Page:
In the wake of the second Boeing 737 MAX crash in six months, a number of international airlines have continued to keep the model grounded, opening up more opportunities to Boeing’s main competitor, Airbus.
|Korean Air is one of a batch of airlines to temporarily ground Boeing 737 MAX jets |
Korean Air signed a contract to buy 50 of the model in 2015. It had planned to receive deliver and introduce B737 MAX in May 2019, but after the incidents, the airline is substituting the model with other aircraft while monitoring the situation closely.
“We will be substituting B737 MAX within our current fleet. We do not expect a shortfall in aircraft as we have enough substitutions in our current fleet,” a representative of Korean Air told VIR.
The airline made the announcement following the tragic crash of Ethiopian Airlines flight 302 flying from Addis Ababa to Nairobi, which killed all 157 passengers and the crew in early March. Last October, a Lion Air Boeing 737 Max went down over the Java Sea, killing all 189 people on board.
Last week the world’s second-largest cargo carrier Qatar Airways also announced that it had delayed the delivery of its first B737 MAX. “We will not be able take the aircraft until we know the results of the investigation,” said chief executive Akbar al-Baker.
Malaysia Airlines has also announced that it has converted a portion of order slots to the MAX 10 variant.
So far, air carriers including SilkAir, Cayman Airways, Air China, China Eastern Airlines, China Southern Airlines, Hainan Airlines, Aeromexico, and many others have joined Korean Air and Qatar Airways to ground their MAX 8 models.
The suspensions are a strong blow to Boeing, the world’s biggest commercial aircraft manufacturer, especially as more countries, including the UK and Vietnam, join China, Singapore, and Australia in suspending the aircraft.
Globally, more than 300 Boeing 737-MAX planes are in operation and more than 5,000 have been ordered since 2017.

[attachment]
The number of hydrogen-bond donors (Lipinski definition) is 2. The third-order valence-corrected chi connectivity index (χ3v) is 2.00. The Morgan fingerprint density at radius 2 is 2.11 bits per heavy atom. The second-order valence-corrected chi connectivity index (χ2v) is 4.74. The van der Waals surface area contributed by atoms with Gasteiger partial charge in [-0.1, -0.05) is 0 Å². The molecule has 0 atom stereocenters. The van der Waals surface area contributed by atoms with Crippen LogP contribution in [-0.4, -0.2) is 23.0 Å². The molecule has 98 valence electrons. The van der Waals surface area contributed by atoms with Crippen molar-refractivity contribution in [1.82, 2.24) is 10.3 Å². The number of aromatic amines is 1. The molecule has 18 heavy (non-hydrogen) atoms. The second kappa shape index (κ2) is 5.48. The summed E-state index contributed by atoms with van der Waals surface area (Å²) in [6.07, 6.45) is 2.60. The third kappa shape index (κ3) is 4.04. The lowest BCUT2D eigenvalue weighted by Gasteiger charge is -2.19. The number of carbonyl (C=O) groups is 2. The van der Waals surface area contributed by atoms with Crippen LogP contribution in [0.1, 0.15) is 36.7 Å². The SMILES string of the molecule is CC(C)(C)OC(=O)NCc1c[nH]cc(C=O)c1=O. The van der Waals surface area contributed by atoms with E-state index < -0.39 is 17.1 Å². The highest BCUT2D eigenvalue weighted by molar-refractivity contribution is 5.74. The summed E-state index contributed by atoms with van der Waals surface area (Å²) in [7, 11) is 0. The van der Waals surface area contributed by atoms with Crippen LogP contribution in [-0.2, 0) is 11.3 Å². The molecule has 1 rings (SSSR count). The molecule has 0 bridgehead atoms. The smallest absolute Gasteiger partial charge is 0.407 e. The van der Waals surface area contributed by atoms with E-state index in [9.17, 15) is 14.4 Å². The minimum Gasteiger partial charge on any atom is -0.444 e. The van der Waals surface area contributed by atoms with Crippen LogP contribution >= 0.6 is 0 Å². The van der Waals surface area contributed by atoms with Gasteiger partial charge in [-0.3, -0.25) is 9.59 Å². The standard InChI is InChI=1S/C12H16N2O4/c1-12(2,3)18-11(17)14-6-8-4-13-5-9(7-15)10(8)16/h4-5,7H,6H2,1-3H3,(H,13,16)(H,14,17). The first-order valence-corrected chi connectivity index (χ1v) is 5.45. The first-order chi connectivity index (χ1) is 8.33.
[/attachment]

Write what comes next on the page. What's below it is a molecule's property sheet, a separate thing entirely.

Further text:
“I believe the likeliest scenario is that these planes will be grounded for about three months,” Richard Aboulafia, vice president and analyst at Teal Group, an US aerospace and defence consulting company, told VIR.
Industry insiders said that the crown is there for the taking for Airbus. Airbus once outstripped Boeing in aircraft deliveries for several years. Airbus is now confident that 2019 will be a big year for them, as their backlog of orders is said to be larger than Boeing’s, at 7,500 aircraft compared to the 5,900 of its US rival.
In Vietnam, where the aviation market is producing double-digit annual growth, there is a tremendous demand for aircraft. Airbus and Boeing have big customers like national flag carrier Vietnam Airlines, Vietjet, and newcomer Bamboo Airways, that have all signed big orders.
For example, in February 2019, Vietjet ordered 100 new Boeing 737 MAX planes worth $12.7 billion, while Bamboo Airways finalised a deal, also with Boeing, to purchase 10 787-9 Dreamliners worth nearly $3 billion.
In the latest developments, Bamboo Airways is said to have finalised a deal to buy an additional 26 Airbus A321 Neo with the total value of $6.3 billion to serve its domestic and international expansion strategy. In 2018, the newcomer airline signed an agreement to buy 24 Airbus A321 Neo.